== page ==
There has been a remarkable increase in the number of the system contributors since 1989, rising from 48.2 million in 1989 to 151.8 million in 2007, more than threefold in less than 20 years. Meanwhile the pension recipients has also increased, up from 8.9 million in 1989 to 49.5 million in 2007. Prior to 1998, the growth of pension recipients has outpaced that of contributors, leading to a quick decrease in the system dependency ratio (defined as the ratio of recipients to contributors), from 5.4 in 1989 to a more unfavorable level of approximately three contributors to one recipient in 1998. Since then, the system dependency ratio has stayed relatively fixed at a ratio of 3 (see Figure 16). Overall, a total of 201 million Chinese were participating in the basic pension system in 2007 either as contributors or beneficiaries, three and a half times as many as in 1989.

Figure 16: Ratio of contributors to recipients in urban pension system 1989 to 2007

0 20 40 60 80 100 120 140 160

198 9

199 0

199 1

199 2

199 3

199 4

199 5

199 6

199 7

199 8

199 9

200 0

200 1

200 2

200 3

200 4

200 5

200 6

200 7

millions of people

0 1 2 3 4 5 6

in percentage

Contributors(left) Recipients(left) Dependency Ratio(right) Source: China Statistic Yearbook, 2006

5.4. Pension benefits have increased in absolute value but declined as ratios to wage and GDP

The average pensions have risen in absolute values from 2940 Yuan in 1989 and 5186 Yuan in 1997 to 9251 Yuan in 2005 (in constant 2005 Yuan), an average real year-on-year increase of 7.6%.

Nevertheless, compared to the average GDP per capita growth of 9.4% over this period, the increase in the average pension as percentage to GDP per capita has actually declined. Moreover, the ratio of average pension to average SOE wages has also decreased over the last decades. As a result, the level of pension benefits has fallen both as a percentage of GDP per capita and in relative terms to average SOE wages, in particular since 1999. Figure 17 shows that while pensioners in the 1990s could expect to receive on average 65% to 75% of the wage of an average SOE worker, this level has decreased to less than 50% in 2005. In terms of average pension in relation to GDP per capita there is also a remarkable declining trend, a decrease from 90% in 1999 to 66% in 2005.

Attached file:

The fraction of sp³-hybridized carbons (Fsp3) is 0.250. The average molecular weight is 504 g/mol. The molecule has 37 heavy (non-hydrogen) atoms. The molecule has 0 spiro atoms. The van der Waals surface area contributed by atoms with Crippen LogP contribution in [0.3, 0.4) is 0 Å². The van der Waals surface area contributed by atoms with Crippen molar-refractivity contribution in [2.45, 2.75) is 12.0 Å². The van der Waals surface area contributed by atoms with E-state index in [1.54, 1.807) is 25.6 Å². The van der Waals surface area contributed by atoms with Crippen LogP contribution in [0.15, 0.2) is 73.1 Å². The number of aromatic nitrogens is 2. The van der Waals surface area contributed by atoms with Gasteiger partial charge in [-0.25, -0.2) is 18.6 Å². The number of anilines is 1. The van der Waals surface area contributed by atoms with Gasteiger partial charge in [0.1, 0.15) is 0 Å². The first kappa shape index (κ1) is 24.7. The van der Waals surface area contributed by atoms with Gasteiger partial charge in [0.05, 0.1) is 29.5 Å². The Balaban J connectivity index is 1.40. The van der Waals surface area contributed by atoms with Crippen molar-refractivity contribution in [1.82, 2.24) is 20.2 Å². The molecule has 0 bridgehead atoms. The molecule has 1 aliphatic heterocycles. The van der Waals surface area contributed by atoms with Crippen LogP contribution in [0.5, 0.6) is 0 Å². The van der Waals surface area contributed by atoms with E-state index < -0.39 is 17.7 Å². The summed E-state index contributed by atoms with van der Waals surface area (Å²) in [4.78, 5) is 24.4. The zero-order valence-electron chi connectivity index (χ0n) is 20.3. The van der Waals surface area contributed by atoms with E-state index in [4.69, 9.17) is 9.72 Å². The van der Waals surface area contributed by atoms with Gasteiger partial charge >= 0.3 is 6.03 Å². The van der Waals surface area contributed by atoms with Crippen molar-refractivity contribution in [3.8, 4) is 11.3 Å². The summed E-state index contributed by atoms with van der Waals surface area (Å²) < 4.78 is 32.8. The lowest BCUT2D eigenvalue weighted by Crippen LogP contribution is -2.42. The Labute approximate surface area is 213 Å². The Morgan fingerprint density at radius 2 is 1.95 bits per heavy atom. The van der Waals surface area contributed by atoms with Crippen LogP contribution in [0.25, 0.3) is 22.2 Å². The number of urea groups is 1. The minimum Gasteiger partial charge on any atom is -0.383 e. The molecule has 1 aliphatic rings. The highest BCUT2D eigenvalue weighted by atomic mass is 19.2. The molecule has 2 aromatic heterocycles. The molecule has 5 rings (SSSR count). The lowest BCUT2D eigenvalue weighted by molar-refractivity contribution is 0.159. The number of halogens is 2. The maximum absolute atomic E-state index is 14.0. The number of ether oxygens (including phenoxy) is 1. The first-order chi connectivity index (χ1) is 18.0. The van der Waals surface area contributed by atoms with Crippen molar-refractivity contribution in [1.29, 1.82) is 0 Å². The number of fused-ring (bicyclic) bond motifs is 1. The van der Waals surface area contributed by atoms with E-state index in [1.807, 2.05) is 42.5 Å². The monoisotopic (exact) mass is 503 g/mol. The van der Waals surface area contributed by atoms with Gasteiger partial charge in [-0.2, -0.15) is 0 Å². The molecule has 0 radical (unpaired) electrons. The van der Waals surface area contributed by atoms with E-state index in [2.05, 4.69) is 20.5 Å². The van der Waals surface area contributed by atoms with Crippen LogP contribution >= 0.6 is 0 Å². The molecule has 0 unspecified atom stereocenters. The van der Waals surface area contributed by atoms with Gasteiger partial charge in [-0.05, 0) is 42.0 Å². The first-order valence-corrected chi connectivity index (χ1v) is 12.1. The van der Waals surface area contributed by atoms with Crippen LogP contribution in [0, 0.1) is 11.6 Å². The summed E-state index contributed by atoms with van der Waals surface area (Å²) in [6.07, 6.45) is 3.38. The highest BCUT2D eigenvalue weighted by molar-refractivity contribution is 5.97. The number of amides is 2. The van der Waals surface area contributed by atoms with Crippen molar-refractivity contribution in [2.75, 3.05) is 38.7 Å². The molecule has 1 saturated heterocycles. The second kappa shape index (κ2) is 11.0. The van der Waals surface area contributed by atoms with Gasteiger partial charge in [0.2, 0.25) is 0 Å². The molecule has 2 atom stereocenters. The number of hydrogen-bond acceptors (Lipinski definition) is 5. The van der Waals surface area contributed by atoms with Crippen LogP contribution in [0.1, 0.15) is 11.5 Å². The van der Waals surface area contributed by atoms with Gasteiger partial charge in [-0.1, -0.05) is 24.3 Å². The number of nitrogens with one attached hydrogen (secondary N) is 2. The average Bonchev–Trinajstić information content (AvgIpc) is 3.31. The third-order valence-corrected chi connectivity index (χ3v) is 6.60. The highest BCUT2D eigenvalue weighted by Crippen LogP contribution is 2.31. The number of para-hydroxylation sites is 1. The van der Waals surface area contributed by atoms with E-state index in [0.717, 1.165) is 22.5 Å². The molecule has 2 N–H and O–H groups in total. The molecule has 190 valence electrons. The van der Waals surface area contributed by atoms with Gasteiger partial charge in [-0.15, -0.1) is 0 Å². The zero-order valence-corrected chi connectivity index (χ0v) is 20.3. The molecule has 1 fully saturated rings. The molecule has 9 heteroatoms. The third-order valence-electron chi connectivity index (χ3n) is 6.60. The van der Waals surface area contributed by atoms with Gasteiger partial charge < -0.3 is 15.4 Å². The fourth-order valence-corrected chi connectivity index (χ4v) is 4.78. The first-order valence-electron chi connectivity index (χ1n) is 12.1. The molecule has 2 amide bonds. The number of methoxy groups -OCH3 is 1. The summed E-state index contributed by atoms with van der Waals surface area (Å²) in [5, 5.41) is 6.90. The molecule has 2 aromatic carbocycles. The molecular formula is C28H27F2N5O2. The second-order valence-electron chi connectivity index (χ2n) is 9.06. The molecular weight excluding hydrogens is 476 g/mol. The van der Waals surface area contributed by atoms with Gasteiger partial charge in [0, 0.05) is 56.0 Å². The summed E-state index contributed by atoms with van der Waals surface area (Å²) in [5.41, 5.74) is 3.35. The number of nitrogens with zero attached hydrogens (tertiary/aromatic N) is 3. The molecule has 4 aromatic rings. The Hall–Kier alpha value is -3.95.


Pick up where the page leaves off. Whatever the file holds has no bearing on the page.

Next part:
Figure 17: Level of average pension in relation to GDP per capita and average wage, 1989 to 2005

0 1000 2000 3000 4000 5000 6000 7000 8000 9000 10000

1989 1990

1991 1992

1993 1994

1995 1996

1997 1998

1999 2000

2001 2002

2003 2004


in CNY

0 10 20 30 40 50 60 70 80 90 100

in percentage

Average Pension % of GDP per capita % of SOE Wage

5.5. Pension pooling has not yet been instituted at provincial level

Theoretically the basic pooling unit should be as large as possible, in order to achieve a full risk sharing, equalize contribution rates across municipalities and enable the individual accounts to be funded. And for years Chinese government has hoped to elevate the social pooling levels. The 1997 Document No. 26 has required that all pooling at the county or lower levels should be gradually elevated to the provincial level. But in practice, most of the pools are still run at municipal or even county level. As of 2002, provincial pooling was achieved only in four municipalities (which are directly under the jurisdiction of the Central Government, i.e. Beijing, Shanghai, Tianjing and Chongqing) and one province, i.e. Hainan (Chen 2004). In all of the remaining 26 provinces the pension pooling were still run at at the county or city level. The latest census statistics in 2000 (SSB 2003) showed that the combined population of these four provincial municipalities and one province accounted for only 6.2% of the country’s total population.